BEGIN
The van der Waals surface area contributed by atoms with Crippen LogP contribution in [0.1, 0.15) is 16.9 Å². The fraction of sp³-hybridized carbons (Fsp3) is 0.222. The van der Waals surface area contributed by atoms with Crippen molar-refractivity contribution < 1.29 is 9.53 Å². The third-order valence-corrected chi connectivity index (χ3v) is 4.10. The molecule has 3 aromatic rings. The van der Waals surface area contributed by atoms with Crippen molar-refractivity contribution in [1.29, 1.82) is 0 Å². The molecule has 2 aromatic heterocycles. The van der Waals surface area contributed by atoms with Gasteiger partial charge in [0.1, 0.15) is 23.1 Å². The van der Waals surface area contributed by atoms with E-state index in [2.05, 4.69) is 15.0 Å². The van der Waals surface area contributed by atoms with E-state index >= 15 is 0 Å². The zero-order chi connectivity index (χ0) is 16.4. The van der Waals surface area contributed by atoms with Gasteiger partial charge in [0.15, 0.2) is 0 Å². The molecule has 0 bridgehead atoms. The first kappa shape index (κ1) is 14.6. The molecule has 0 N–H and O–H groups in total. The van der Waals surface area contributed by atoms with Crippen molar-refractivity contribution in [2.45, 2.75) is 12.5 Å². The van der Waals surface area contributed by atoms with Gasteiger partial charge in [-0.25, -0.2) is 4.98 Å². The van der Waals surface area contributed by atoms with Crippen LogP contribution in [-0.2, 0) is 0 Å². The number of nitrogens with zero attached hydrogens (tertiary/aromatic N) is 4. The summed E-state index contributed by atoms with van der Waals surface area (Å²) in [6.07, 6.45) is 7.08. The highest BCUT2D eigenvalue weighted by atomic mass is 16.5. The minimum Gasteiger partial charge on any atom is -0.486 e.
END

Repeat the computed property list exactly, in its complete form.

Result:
The van der Waals surface area contributed by atoms with Crippen LogP contribution in [0.1, 0.15) is 16.9 Å². The fraction of sp³-hybridized carbons (Fsp3) is 0.222. The van der Waals surface area contributed by atoms with Crippen molar-refractivity contribution < 1.29 is 9.53 Å². The third-order valence-corrected chi connectivity index (χ3v) is 4.10. The molecule has 3 aromatic rings. The van der Waals surface area contributed by atoms with Crippen molar-refractivity contribution in [1.29, 1.82) is 0 Å². The molecule has 2 aromatic heterocycles. The van der Waals surface area contributed by atoms with Gasteiger partial charge in [0.1, 0.15) is 23.1 Å². The van der Waals surface area contributed by atoms with E-state index in [2.05, 4.69) is 15.0 Å². The van der Waals surface area contributed by atoms with E-state index >= 15 is 0 Å². The zero-order chi connectivity index (χ0) is 16.4. The van der Waals surface area contributed by atoms with Gasteiger partial charge in [0.15, 0.2) is 0 Å². The molecule has 0 bridgehead atoms. The first kappa shape index (κ1) is 14.6. The molecule has 0 N–H and O–H groups in total. The van der Waals surface area contributed by atoms with Crippen molar-refractivity contribution in [2.45, 2.75) is 12.5 Å². The van der Waals surface area contributed by atoms with Gasteiger partial charge in [-0.25, -0.2) is 4.98 Å². The van der Waals surface area contributed by atoms with Crippen LogP contribution in [-0.2, 0) is 0 Å². The number of nitrogens with zero attached hydrogens (tertiary/aromatic N) is 4. The summed E-state index contributed by atoms with van der Waals surface area (Å²) in [6.07, 6.45) is 7.08. The highest BCUT2D eigenvalue weighted by atomic mass is 16.5. The minimum Gasteiger partial charge on any atom is -0.486 e.